Crulic - The Path to Beyond
by Stefan Dobroiu
- An animated documentary explores a case that caused a diplomatic scandal between Romania and Poland.
Internationally released at the most recent Locarno film festival, Anca Damian's Crulic – The Path to Beyond [+see also:
interview: Anca Damian
film profile] is the first animated feature in more than two decades. It is also a documentary which explores, in an intense but sincere way, a very sensitive case that caused a diplomatic scandal between Romania and Poland in 2008: wrongfully imprisoned in Poland, Romanian immigrant Claudiu Crulic starts a hunger strike that will lead to his death after months of starvation, completely ignored by both Romanian and Polish authorities. The events were followed by the honorary resignation of the Romanian foreign affairs minister, Adrian Cioroianu.
Crulic, as the film's title is usually shortened, is a worthy documentary, telling as it does the story of a human being who is completely defeated by an indifferent system. Using several animation techniques, Anca Damian and her team of animators take the audience into a singular destiny, making the documentary one of the most tragic features released in 2011. With the help of Vlad Ivanov's (Mr. Bebe in Palme d'Or winner 4 Months, 3 Weeks And 2 Days) [+see also:
interview: Cristian Mungiu
interview: Oleg Mutu
film profile]) inspired voiceover, the audience meets Claudiu Crulic, a young man accused of having stolen a judge's wallet in Krakow. Immediately imprisoned by the Polish police, Crulic contacts the Romanian consul in Poland, but receives a disappointing answer: he is expected to have faith in the Polish justice and will be released if proved innocent.
Ivanov's narration transforms Crulic - The Path to Beyond into something more than a documentary, making its protagonist a fictional version of a real person, a decision that required a legal disclaimer at the end. Thoroughly documented, the film has obvious elements of fiction, but they have no connection with the bureaucratic and legal nightmare that ended with a 33-year-old man's death. Although it was soon proved that Claudiu Crulic was actually in Italy and not in Poland during the time of the theft, he was not released. The doctors made things worse by continuously stressing that the detainee was in good health and did not need force feeding. After months of starvation, Crulic weighted less than 110 pounds at the time of his death, 70 pounds lighter than during his last days of freedom.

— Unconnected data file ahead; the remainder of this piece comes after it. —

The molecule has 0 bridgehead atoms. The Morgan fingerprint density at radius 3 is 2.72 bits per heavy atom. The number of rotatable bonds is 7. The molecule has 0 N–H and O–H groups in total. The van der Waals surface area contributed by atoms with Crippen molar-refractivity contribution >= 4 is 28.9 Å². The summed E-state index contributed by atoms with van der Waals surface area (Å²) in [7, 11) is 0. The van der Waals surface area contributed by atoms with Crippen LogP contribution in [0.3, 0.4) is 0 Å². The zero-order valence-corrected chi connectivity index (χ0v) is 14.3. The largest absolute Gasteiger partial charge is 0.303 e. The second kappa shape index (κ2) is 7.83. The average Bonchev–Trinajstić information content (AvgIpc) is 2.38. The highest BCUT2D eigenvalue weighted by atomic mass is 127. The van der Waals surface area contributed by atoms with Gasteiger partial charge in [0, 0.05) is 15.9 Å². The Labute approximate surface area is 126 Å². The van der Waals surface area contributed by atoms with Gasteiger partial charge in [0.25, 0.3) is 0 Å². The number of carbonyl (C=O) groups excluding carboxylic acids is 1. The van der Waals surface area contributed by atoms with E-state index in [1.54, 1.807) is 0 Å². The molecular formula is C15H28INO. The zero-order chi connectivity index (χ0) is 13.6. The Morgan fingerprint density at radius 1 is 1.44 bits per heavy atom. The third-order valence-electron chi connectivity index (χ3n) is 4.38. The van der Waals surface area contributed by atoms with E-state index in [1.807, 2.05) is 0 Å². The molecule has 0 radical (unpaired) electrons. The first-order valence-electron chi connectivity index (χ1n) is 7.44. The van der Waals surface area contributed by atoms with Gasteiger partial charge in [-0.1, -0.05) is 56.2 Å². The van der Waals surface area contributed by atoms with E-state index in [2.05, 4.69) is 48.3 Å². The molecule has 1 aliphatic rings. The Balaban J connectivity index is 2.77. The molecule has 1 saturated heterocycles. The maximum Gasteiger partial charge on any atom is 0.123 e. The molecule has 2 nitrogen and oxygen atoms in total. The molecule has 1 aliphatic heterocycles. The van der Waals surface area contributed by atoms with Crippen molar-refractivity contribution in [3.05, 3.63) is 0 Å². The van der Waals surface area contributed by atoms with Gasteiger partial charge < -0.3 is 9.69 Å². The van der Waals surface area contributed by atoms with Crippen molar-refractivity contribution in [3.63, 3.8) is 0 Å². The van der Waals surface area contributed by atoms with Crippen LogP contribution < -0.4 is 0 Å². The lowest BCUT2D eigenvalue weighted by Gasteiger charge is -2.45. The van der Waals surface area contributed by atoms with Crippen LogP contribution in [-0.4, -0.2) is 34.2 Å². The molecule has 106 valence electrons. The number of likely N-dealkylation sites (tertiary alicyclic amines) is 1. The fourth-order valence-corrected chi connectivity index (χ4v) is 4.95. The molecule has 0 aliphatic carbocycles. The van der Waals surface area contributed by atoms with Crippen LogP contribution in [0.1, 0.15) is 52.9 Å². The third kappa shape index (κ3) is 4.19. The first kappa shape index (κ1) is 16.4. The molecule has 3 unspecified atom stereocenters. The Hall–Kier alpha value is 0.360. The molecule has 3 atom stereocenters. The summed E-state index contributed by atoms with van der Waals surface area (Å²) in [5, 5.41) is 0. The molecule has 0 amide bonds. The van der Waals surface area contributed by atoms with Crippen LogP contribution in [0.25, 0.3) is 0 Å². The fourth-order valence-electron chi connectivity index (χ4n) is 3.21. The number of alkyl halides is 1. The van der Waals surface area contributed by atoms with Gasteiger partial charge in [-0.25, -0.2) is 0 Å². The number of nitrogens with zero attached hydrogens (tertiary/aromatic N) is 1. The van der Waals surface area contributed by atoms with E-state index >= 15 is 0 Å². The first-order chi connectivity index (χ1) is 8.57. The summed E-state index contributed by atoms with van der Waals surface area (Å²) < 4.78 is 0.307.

The ironical and auto-ironical commentary is helped by some very inspired decisions in terms of animation. The team, lead by Dragos Stefan uses images of real objects, Crulic's pictures and realistic sketches of buildings, to re-create the man's life from his birth to his last day. Blending techniques from collage to water colour and animated photography, the €290,000 documentary starts with a light tone, which gradually becomes a hauntingly dry presentation (narrated by Jamie Sives) of the string of abuses and incompetence that would lead to Crulic's end. The audience's indignation aroused by such injustice is expected to be appeased by an especially beautiful final sequence: Claudiu Crulic's almost transparent shroud floats away, maybe suggesting that death has finally brought peace to an innocent man. The end credits, however, bring the audience back to reality, with footage from Romanian and Polish TV news about the case and the aftermath of Crulic's death.
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